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Crystalline CHANGE TOPIC

Crystalline materials news, January 2014

Professor of Chemistry Jason Benedict, PhD, and his team at the University at Buffalo reported on the creation of the new material called UBMOF-1.

Physicists from (FUW) show their method in new ways to form quantum dots that contain single magnetic ions.

Scientists have been able to switch on and off robust ferromagnetism close to room temperature by using low electric fields.

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The MATLAB figure viewer is now available in over 100 Elsevier journals, spanning materials science, computer science, engineering and more.

The team has now demonstrated how a numerical simulation allows them to extract 3D data by combining diffraction patterns.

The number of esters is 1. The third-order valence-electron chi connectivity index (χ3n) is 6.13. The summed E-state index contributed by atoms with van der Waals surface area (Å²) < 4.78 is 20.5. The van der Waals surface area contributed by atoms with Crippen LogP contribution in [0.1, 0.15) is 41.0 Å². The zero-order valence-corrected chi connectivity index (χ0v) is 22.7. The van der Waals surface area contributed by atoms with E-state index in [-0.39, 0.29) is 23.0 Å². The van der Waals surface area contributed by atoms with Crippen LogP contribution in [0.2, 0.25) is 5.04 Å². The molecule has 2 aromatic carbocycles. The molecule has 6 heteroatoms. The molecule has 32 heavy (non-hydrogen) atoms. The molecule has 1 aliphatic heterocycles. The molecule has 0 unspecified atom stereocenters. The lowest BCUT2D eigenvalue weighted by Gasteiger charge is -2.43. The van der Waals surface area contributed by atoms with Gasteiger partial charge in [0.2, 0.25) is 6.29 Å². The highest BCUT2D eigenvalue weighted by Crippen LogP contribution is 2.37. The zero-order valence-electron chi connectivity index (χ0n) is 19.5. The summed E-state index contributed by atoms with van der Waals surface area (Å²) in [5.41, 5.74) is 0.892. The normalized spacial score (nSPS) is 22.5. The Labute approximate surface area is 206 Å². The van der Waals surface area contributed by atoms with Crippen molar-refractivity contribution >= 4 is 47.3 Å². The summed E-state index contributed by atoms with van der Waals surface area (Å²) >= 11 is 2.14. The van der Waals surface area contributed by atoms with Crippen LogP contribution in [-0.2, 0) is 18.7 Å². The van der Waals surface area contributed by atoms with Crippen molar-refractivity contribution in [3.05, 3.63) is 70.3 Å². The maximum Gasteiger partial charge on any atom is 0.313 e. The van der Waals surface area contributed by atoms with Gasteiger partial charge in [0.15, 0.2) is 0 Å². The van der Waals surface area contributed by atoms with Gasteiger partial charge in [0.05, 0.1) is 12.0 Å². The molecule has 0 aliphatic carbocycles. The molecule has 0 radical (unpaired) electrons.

A new study on the nature of the interactions between halogen atoms in such various materials points to the possibility of designing bendy crystals.

Researchers in the United States have suggested an alternative way to allocate science funding.

A team of scientists from NUS has successfully developed a method to chemically exfoliate molybdenum disulfide crystals.

Researchers are abandoning hunches and intuition to discover cheaper materials that mimic their purer, more expensive counterparts.

New research reveals a new method that allows both the growth and transfer steps of graphene on a silicon wafer.

We look over the best materials science news items that are the most read over the month of December 2013.

Despite extensive research, materials providing lossless conduction of electricity at room temperature are missing up to now.

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Cathodes for lithium-ion batteries that contain point defects allow more efficient exchange of lithium ions between the cathode and electrolyte.

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